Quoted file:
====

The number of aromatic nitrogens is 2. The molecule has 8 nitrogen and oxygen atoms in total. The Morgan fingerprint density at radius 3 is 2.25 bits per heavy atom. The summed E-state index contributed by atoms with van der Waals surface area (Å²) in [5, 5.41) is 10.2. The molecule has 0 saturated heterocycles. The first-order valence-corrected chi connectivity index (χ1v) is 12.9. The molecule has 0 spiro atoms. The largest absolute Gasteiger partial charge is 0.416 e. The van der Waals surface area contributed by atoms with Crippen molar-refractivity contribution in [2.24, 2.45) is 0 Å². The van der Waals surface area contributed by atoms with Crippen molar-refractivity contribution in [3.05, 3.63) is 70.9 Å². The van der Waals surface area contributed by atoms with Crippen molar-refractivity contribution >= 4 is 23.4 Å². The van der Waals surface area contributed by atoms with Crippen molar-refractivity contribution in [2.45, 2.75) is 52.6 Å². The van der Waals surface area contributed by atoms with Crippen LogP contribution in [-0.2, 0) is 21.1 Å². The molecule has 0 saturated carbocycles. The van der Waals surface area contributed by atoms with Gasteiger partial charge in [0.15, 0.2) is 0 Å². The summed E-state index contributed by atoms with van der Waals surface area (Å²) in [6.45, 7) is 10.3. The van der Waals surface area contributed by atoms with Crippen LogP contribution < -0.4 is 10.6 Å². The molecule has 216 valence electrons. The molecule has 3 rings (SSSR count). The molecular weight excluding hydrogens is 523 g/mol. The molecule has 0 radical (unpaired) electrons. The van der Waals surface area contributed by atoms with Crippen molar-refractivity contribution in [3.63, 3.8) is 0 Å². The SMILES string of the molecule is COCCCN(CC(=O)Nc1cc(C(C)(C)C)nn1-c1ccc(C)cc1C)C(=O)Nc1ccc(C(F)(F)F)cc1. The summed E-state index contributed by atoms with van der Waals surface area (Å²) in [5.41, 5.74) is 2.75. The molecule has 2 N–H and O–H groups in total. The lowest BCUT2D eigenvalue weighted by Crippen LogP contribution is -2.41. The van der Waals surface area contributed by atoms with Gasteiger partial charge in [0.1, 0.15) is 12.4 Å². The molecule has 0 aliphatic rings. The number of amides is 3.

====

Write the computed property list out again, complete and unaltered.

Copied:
The number of aromatic nitrogens is 2. The molecule has 8 nitrogen and oxygen atoms in total. The Morgan fingerprint density at radius 3 is 2.25 bits per heavy atom. The summed E-state index contributed by atoms with van der Waals surface area (Å²) in [5, 5.41) is 10.2. The molecule has 0 saturated heterocycles. The first-order valence-corrected chi connectivity index (χ1v) is 12.9. The molecule has 0 spiro atoms. The largest absolute Gasteiger partial charge is 0.416 e. The van der Waals surface area contributed by atoms with Crippen molar-refractivity contribution in [2.24, 2.45) is 0 Å². The van der Waals surface area contributed by atoms with Crippen molar-refractivity contribution in [3.05, 3.63) is 70.9 Å². The van der Waals surface area contributed by atoms with Crippen molar-refractivity contribution >= 4 is 23.4 Å². The van der Waals surface area contributed by atoms with Crippen molar-refractivity contribution in [2.45, 2.75) is 52.6 Å². The van der Waals surface area contributed by atoms with Crippen LogP contribution in [-0.2, 0) is 21.1 Å². The molecule has 0 saturated carbocycles. The van der Waals surface area contributed by atoms with Gasteiger partial charge in [0.15, 0.2) is 0 Å². The summed E-state index contributed by atoms with van der Waals surface area (Å²) in [6.45, 7) is 10.3. The van der Waals surface area contributed by atoms with Crippen LogP contribution < -0.4 is 10.6 Å². The molecule has 216 valence electrons. The molecule has 3 rings (SSSR count). The molecular weight excluding hydrogens is 523 g/mol. The molecule has 0 radical (unpaired) electrons. The van der Waals surface area contributed by atoms with Crippen molar-refractivity contribution in [3.63, 3.8) is 0 Å². The SMILES string of the molecule is COCCCN(CC(=O)Nc1cc(C(C)(C)C)nn1-c1ccc(C)cc1C)C(=O)Nc1ccc(C(F)(F)F)cc1. The summed E-state index contributed by atoms with van der Waals surface area (Å²) in [5.41, 5.74) is 2.75. The molecule has 2 N–H and O–H groups in total. The lowest BCUT2D eigenvalue weighted by Crippen LogP contribution is -2.41. The van der Waals surface area contributed by atoms with Gasteiger partial charge in [0.1, 0.15) is 12.4 Å². The molecule has 0 aliphatic rings. The number of amides is 3.